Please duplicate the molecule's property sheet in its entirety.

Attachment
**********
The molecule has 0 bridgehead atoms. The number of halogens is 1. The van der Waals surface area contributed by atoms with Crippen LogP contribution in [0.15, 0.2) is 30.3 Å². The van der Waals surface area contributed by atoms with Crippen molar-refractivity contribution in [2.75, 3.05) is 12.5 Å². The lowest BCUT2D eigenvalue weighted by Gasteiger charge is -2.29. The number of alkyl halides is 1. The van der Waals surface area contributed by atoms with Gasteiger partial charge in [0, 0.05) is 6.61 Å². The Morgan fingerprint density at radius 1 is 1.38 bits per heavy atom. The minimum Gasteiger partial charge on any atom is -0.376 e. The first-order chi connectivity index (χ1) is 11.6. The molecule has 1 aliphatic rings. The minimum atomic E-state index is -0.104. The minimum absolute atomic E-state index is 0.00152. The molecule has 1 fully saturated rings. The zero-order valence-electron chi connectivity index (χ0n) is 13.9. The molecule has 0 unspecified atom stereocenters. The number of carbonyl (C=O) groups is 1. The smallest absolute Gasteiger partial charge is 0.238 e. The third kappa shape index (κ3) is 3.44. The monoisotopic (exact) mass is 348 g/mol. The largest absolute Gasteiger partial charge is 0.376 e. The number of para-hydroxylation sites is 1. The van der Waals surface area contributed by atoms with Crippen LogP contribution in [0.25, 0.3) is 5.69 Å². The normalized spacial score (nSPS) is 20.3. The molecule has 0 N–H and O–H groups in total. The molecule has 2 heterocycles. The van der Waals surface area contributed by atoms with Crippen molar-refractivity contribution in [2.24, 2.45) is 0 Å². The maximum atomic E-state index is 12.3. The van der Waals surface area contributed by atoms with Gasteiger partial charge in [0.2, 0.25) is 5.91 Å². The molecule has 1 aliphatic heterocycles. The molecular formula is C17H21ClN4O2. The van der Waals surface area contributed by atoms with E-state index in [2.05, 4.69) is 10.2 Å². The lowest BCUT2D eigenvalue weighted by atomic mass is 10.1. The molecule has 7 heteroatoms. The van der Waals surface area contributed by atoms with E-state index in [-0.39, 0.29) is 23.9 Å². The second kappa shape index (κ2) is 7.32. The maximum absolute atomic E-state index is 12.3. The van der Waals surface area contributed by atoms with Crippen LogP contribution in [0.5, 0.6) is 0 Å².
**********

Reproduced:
The molecule has 0 bridgehead atoms. The number of halogens is 1. The van der Waals surface area contributed by atoms with Crippen LogP contribution in [0.15, 0.2) is 30.3 Å². The van der Waals surface area contributed by atoms with Crippen molar-refractivity contribution in [2.75, 3.05) is 12.5 Å². The lowest BCUT2D eigenvalue weighted by Gasteiger charge is -2.29. The number of alkyl halides is 1. The van der Waals surface area contributed by atoms with Gasteiger partial charge in [0, 0.05) is 6.61 Å². The Morgan fingerprint density at radius 1 is 1.38 bits per heavy atom. The minimum Gasteiger partial charge on any atom is -0.376 e. The first-order chi connectivity index (χ1) is 11.6. The molecule has 1 aliphatic rings. The minimum atomic E-state index is -0.104. The minimum absolute atomic E-state index is 0.00152. The molecule has 1 fully saturated rings. The zero-order valence-electron chi connectivity index (χ0n) is 13.9. The molecule has 0 unspecified atom stereocenters. The number of carbonyl (C=O) groups is 1. The smallest absolute Gasteiger partial charge is 0.238 e. The third kappa shape index (κ3) is 3.44. The monoisotopic (exact) mass is 348 g/mol. The largest absolute Gasteiger partial charge is 0.376 e. The number of para-hydroxylation sites is 1. The van der Waals surface area contributed by atoms with Crippen LogP contribution in [0.25, 0.3) is 5.69 Å². The normalized spacial score (nSPS) is 20.3. The molecule has 0 N–H and O–H groups in total. The molecule has 2 heterocycles. The van der Waals surface area contributed by atoms with Crippen molar-refractivity contribution in [2.24, 2.45) is 0 Å². The maximum atomic E-state index is 12.3. The van der Waals surface area contributed by atoms with Gasteiger partial charge in [0.2, 0.25) is 5.91 Å². The molecule has 1 aliphatic heterocycles. The molecular formula is C17H21ClN4O2. The van der Waals surface area contributed by atoms with E-state index in [2.05, 4.69) is 10.2 Å². The lowest BCUT2D eigenvalue weighted by atomic mass is 10.1. The molecule has 7 heteroatoms. The van der Waals surface area contributed by atoms with E-state index in [-0.39, 0.29) is 23.9 Å². The second kappa shape index (κ2) is 7.32. The maximum absolute atomic E-state index is 12.3. The van der Waals surface area contributed by atoms with Crippen LogP contribution in [0.5, 0.6) is 0 Å².